Mammoth Lakes’ Beginnings: The Historic Knight Water Wheel

Jul 14, 2021

Like many western mountain towns, the first Europeans to settle in the Mammoth Lakes area were drawn by wealth locked deep within the expansive landscape. Gold was discovered in the vicinity of Old Mammoth in 1877 and thousands of men rapidly flocked to the region in the hopes of striking it rich. Today, evidence of these industrious pioneers remains throughout Old Mammoth and no object is able to tell the story of Mammoth’s early history better than the historic Knight water wheel.

The photogenic Knight water wheel, located along Old Mammoth Road, is a preserved remnant of Mammoth Lakes’ industrial beginnings. Now positioned in the quaking aspen adjacent to the paved bike path, this cast iron water wheel has a row of spoon-shaped buckets (Pelton-style) and was a technological marvel in its time. This innovative turbine design allowed late 19th-century industry to generate more power with less water. Previous water wheel designs were inefficient, cumbersome, and required sources providing high volumes of water.

The History of Mammoth’s Knight Water Wheel

Due to the design’s practicality, Mammoth’s Knight water wheel has a very unique history. The wheel was originally manufactured by the Knight Foundry, located in Sutter Creek, California, in the mid-1870’s and was hauled from the Mojave area to the Mammoth Lakes Basin by mule and oxen team.

The water wheel was in operation by 1878, when General George S. Dodge consolidated several mining claims into the Mammoth Mining Company and constructed a large 20 stamp mill. The massive mill, located in the former mining camp of Mill City, required a significant source of energy to process the gold and silver ore extracted from the depths of Red Mountain.

In order to power the mill, the Knight wheel was fed by water sourced at Twin Lakes and carried by almost two miles of covered ditch skirting Panorama Dome. This engineering marvel saw little use, as the Mammoth Mining Co. went bankrupt in 1880 and was later sold at Sheriff’s auction. Remnants of the 20 stamp mill structure stood until 1929 when it was completely destroyed by fire.

A second boom of mining activity occurred in the Old Mammoth area throughout the late 1890’s and in 1898, Bishop physician, Dr. Guy Doyle had the water wheel shipped uphill from Mill City to Old Mammoth. The wheel was immediately put to use driving a new 10 stamp mill with water channeled in wooden sluices from near the outlet of Lake Mary. This investment did not pay off as the mining district quickly went bust and the mill closed shortly after construction.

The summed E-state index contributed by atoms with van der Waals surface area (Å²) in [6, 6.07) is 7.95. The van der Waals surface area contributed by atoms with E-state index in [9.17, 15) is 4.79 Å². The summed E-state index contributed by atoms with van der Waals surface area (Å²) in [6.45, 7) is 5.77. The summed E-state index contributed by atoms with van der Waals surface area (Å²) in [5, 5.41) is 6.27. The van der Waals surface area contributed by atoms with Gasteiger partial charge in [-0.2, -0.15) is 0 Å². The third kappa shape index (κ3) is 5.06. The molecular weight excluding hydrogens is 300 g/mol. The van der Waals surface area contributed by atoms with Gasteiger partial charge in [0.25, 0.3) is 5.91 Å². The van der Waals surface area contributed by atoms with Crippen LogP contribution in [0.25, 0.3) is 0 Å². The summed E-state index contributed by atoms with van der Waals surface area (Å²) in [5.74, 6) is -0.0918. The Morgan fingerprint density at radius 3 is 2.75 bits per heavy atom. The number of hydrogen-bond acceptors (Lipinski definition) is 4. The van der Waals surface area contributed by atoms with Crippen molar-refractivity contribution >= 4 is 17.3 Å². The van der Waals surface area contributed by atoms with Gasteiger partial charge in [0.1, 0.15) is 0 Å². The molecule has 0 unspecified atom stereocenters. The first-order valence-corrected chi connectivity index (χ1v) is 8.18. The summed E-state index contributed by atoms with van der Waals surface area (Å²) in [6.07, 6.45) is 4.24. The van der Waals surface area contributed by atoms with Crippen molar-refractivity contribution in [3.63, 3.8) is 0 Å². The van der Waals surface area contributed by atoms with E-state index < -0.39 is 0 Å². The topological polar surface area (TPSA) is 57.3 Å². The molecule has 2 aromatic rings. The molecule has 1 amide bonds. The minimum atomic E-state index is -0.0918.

In 1902, the heavy wheel was transported by timber sled and mule team from Old Mammoth to its present location near Mammoth Creek. This site is the location of the former Wildasinn Hotel and Mammoth Camp Lodge and the water wheel was utilized to generate electricity for the blossoming mountain resort throughout the 1920’s. One of the hotel’s original log cabins remains today nestled in the trees behind the water wheel.

Exploring the Past in Old Mammoth

Aside from the Knight water wheel, evidence of Mammoth’s turn of the century industrial complex is present at Mill City, near the top of Old Mammoth Road. A short hiking trail beginning at the old stone pump house leads to the former Mammoth Mining Co. mill site. Other than old building foundations, the only remaining remnant of the massive mill is the twenty-foot diameter cast iron flywheel and its stone and masonry base.

Topographically above the mill site and paralleling the Panorama Dome hiking trail, the entire course of the hand-dug ditch used to carry water from Twin Lakes is well preserved. The small wooden bridge near the southeast end of the Panorama Dome trail spans the original mill feeder channel used to supply gravity charged water to the Knight wheel.

These historic remains can be appreciated throughout the year by foot or by snowshoe and for a trail map and information on the conditions around Old Mammoth, contact the local U.S. Forest Service office at the Mammoth Lakes Welcome Center. For additional information, the public library in Mammoth Lakes has a great collection of historical references describing past life in Old Mammoth.

Jason Abplanalp

Jason Abplanalp first discovered the Eastern Sierra lifestyle six years ago and after brief tenures in Colorado and Idaho, Jason returned to the mountain town he truly loves, Mammoth Lakes, CA. As an avid skier, mountain biker, hiker, and fisherman, Jason believes there is no better place for his family to call home. Jason has…

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